'When People Ride Bikes, Great Things Happen'
'When People Ride Bikes, Great Things Happen'
Rising gasoline prices don't much worry Rob Gusky. Gusky, a 48-year-old process engineer at a Kimberly-Clark facility in Neenah, Wisconsin, travels to work year-round by bicycle, making the 17-mile round trip even in winter. (Friday's low in Neenah was 20 degrees.) When it snows, he switches to a bike with studded tires.
Why? Because biking to work is good for his health, good for his pocketbook and good for the planet. What's not to like?
Gusky, pictured at left, who has been a committed bicycle commuter since 2008, when gas prices first topped $4 a gallon, has led efforts to spread the practice through Kimberly-Clark. Spurred on by bicyclists inside the company, Kimberly-Clark now sponsors a competition among its employees to promote bike riding, a statewide program called "Get Up and Ride," a fall biking event to raise money for the United Way, and free bike tune-ups during Bike to Work week. The company provides ample bike parking and showers at its offices worldwide.
Business support for bike community is one reason why more Americans than ever -- about 765,000, according to a 2009 survey by the census Bureau -- bike to work. That number is up by 44 percent since 2000 but it could and should be higher. It represents just 0.55 percent of all Americans. By comparison, 76.1 percent of commuters drive to work alone. Here's a spreadsheet on commuting choices from The League of American Bicyclists, with interesting historical and geographic data, including a list of cities that shows which one have the most bike commuters. Portland and, to my surprise, Minneapolis, lead the way; it turns out that Minneapolis has 46 miles of streets with dedicated bicycle lanes and 84 miles of off-street bicycle paths.
With gas prices rising, I called Tim Blumenthal to see what could be done to encourage biking as a means of transportation. Tim is the executive director of the Bikes Belong Coalition, an industry association dedicated to putting more people on bicycles more often. A former magazine journalist and avid mountain biker, Tim, who is 55, has been a TV commentator for more than 35 ESPN and OLN/Versus mountain bike programs.
He began by sharing some data with me. Roughly half the trips that Americans take in their cares are three miles or less; about 39 percent are two miles or less. Many of those trips could easily be made by bike.
But they're not.
While about 50 to 60 million Americans will ride a bike at least once a year, only a tiny fraction of those use their bikes for transportation. Partly this is a matter of habit. "We're all creatures of habit and, no matter how far we're going, we automatically reach for the keys," Tim told me.
But government and business, together, have nudge people out of their cars and onto bikes.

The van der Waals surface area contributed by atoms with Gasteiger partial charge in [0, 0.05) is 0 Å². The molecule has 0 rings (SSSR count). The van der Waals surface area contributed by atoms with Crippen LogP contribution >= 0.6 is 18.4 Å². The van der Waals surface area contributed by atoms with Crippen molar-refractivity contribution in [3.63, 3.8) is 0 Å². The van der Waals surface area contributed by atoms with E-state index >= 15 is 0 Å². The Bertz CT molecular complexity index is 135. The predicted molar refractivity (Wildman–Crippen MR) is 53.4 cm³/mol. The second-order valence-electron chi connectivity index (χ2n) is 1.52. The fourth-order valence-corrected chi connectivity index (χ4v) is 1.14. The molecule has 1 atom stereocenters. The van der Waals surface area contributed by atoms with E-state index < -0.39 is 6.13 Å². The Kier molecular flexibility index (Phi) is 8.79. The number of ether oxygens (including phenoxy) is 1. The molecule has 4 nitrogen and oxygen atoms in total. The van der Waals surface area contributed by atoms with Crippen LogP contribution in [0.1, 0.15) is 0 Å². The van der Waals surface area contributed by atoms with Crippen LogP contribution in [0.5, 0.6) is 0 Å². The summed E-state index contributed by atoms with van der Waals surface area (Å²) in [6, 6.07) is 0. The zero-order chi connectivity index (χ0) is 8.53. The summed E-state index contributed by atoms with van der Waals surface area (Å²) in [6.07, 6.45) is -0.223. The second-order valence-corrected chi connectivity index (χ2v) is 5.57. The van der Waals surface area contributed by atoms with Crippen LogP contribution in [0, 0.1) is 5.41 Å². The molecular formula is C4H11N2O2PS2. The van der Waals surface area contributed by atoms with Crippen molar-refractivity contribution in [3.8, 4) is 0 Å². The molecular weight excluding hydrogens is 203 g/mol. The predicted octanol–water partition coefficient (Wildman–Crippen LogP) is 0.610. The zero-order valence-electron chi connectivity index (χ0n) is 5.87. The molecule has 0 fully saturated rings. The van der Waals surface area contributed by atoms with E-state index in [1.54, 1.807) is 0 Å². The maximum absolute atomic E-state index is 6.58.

"Government has been the key," Tim says, "and government will probably continue to be the key." In cities with more dedicated bikeways or bike paths–that is, rights of way reserved for bicyclists or shared with walkers or runners–more people bike. The single biggest reason why more people don't bike more often for transportation is that they are concerned about safety.
Here progress is being made. Federal support for bike-friendly transportation has grown from a piddling $20 million in the mid-1990s to more than $1 billion, including stimulus funding, in the last couple of years. The Washington, D.C., area (where I live) recently built a dedicated bike lane along 15th Street and has plans for lanes along Pennsylvania Avenue and M Street. Treehugger reported last week that Los Angeles has a master plan that includes 1,680 miles (!) of interconnected bikeways.
Companies have solid business reasons to support this movement (no pun intended). It's no accident that among the leading supporters of bicycling are health-care giants Humana and Kaiser Permanente, Tim told me. "If you're paying the bills for people who get sick, you want to do anything you can to reduce the number of times that people get sick and the severity of the illness," he said.
To see if your company is bicycle friendly, check out the "Bicycle Friendly Scorecard" from the League of American Bicyclists. The group also publishes a list of bicycle friendly businesses that you can download here. Leading companies not only provide bike racks and showers for commuters, they offer bike safety classes, equipment tutorials and even loaner bikes for short trips.
Meanwhile, if you'd like to see more government or business support for biking, visit peopleforbikes.org and sign a pledge in support of "a better future for biking."
Biking, after all, is good for your physical and mental health. It's good for the environment. It helps ease traffic congestion. It reduces our dependence on Mideast oil. Writing in Grist, Elly Blue goes to far as to say that "a new bicycle economy is emerging" that can pull cities and towns out of the recession.
I'm skeptical about that, but I can't argue with Tim Blumenthal when he says:
If more people rode bikes more often, I think the world would be a better place. When people ride bikes, great things happen.